• Closed end fund with no payments from or disbursements to the pension system
• Date established: 1996

Historically, AP6 has invested in a mix of publicly listed and private equity. But, going forward, the strategic focus is purely on private equity geared towards the Nordic market.
We combine direct investments primarily in Sweden - where we focus on growth investments and small cap buyouts - with indirect investments in the Nordic region. These are managed in-house.

In the past, we have been overweight on the direct side. Over time, we seek a balance between direct and indirect investments. On the indirect side, we see good opportunities in the Nordic region. Norway and Finland, for example, are catching up fast. These markets have interesting dynamics and are not as fiercely competitive as Sweden.

The indirect core portfolio concentrates on primary fund investments in the mid-market and large buyout space but we increasingly see and seek opportunities in secondaries and co-investments too. On the indirect side, we are overweight mid-market and large buyouts but the portfolio also includes a few venture investments, which is an area we are highly selective in because in terms of risk-adjusted returns the overall venture market has not performed according to expectations.

For us, private equity is all about enhancing returns and we believe the asset class provides a great addition to the overall pension fund system. Recently, we created a new return target for our portfolio, which is a broad Nordic listed market index plus a private equity risk premium of 250 basis points, which takes into account our internal liquidity management. Over 15 years, our compound annual growth rate has been 3.9%. On the more mature side, returns have exceeded 15% while the returns on venture investments have been significantly lower.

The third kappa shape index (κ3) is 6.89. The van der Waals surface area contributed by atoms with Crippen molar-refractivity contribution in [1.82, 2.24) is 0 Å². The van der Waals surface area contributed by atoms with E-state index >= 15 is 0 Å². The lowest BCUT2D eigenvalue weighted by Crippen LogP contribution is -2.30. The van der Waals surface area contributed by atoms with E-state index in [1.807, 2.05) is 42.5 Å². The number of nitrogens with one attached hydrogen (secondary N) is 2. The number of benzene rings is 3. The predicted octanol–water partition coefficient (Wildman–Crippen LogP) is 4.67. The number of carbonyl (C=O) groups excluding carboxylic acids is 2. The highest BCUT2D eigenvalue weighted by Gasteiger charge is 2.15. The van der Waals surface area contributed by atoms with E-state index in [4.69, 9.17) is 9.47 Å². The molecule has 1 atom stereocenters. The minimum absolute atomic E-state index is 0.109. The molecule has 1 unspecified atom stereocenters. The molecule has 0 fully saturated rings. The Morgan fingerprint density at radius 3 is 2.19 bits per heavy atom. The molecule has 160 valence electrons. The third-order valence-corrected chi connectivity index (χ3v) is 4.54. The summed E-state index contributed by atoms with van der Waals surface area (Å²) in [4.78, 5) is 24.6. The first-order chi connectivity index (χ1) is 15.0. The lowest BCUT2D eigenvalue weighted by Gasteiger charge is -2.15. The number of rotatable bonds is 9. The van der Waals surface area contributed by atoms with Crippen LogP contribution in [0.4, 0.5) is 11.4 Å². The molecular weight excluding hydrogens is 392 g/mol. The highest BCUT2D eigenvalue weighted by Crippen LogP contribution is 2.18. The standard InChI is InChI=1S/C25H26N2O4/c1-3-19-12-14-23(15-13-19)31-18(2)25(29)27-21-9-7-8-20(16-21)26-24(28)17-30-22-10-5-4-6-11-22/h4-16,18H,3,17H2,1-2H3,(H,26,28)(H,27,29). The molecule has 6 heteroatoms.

One of the major risks in private equity is liquidity. Investors need to be careful in planning the liquidity in order to avoid a fire-sale of assets in a down market.

We try to differentiate between investment activity and liquidity management - on the one hand we are making long-term investments in highly illiquid assets, and on the other, we are managing a cash portfolio where we try to take as little risk as possible and which is ready to invest at short notice.

We are coming across more opportunistic private assets, such as real assets, special situations such as distressed or sector focused strategies.

Jens Henrik Staugaard Johansen
Managing partner, PKA AIP